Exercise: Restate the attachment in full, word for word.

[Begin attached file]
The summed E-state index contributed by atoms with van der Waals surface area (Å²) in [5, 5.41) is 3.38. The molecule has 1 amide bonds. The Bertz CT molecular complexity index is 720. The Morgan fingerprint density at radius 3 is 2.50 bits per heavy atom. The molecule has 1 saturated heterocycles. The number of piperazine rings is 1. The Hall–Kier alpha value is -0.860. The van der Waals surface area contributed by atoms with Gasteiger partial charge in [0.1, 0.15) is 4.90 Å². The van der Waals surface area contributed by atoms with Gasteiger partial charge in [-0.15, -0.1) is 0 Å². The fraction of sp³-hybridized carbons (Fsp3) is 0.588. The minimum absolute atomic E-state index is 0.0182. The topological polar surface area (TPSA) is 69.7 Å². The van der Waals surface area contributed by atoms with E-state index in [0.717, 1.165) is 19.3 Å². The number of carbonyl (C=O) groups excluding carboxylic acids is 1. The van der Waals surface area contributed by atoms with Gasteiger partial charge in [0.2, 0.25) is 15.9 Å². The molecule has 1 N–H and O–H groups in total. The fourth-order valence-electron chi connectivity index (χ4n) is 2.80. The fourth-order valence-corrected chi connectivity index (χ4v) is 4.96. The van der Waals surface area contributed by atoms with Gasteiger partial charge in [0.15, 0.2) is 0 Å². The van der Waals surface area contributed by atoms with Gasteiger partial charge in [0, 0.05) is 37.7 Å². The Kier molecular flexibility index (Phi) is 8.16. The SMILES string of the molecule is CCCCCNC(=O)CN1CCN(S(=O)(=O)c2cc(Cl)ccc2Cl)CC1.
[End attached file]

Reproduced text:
The summed E-state index contributed by atoms with van der Waals surface area (Å²) in [5, 5.41) is 3.38. The molecule has 1 amide bonds. The Bertz CT molecular complexity index is 720. The Morgan fingerprint density at radius 3 is 2.50 bits per heavy atom. The molecule has 1 saturated heterocycles. The number of piperazine rings is 1. The Hall–Kier alpha value is -0.860. The van der Waals surface area contributed by atoms with Gasteiger partial charge in [0.1, 0.15) is 4.90 Å². The van der Waals surface area contributed by atoms with Gasteiger partial charge in [-0.15, -0.1) is 0 Å². The fraction of sp³-hybridized carbons (Fsp3) is 0.588. The minimum absolute atomic E-state index is 0.0182. The topological polar surface area (TPSA) is 69.7 Å². The van der Waals surface area contributed by atoms with E-state index in [0.717, 1.165) is 19.3 Å². The number of carbonyl (C=O) groups excluding carboxylic acids is 1. The van der Waals surface area contributed by atoms with Gasteiger partial charge in [0.2, 0.25) is 15.9 Å². The molecule has 1 N–H and O–H groups in total. The fourth-order valence-electron chi connectivity index (χ4n) is 2.80. The fourth-order valence-corrected chi connectivity index (χ4v) is 4.96. The van der Waals surface area contributed by atoms with Gasteiger partial charge in [0.15, 0.2) is 0 Å². The van der Waals surface area contributed by atoms with Gasteiger partial charge in [0, 0.05) is 37.7 Å². The Kier molecular flexibility index (Phi) is 8.16. The SMILES string of the molecule is CCCCCNC(=O)CN1CCN(S(=O)(=O)c2cc(Cl)ccc2Cl)CC1.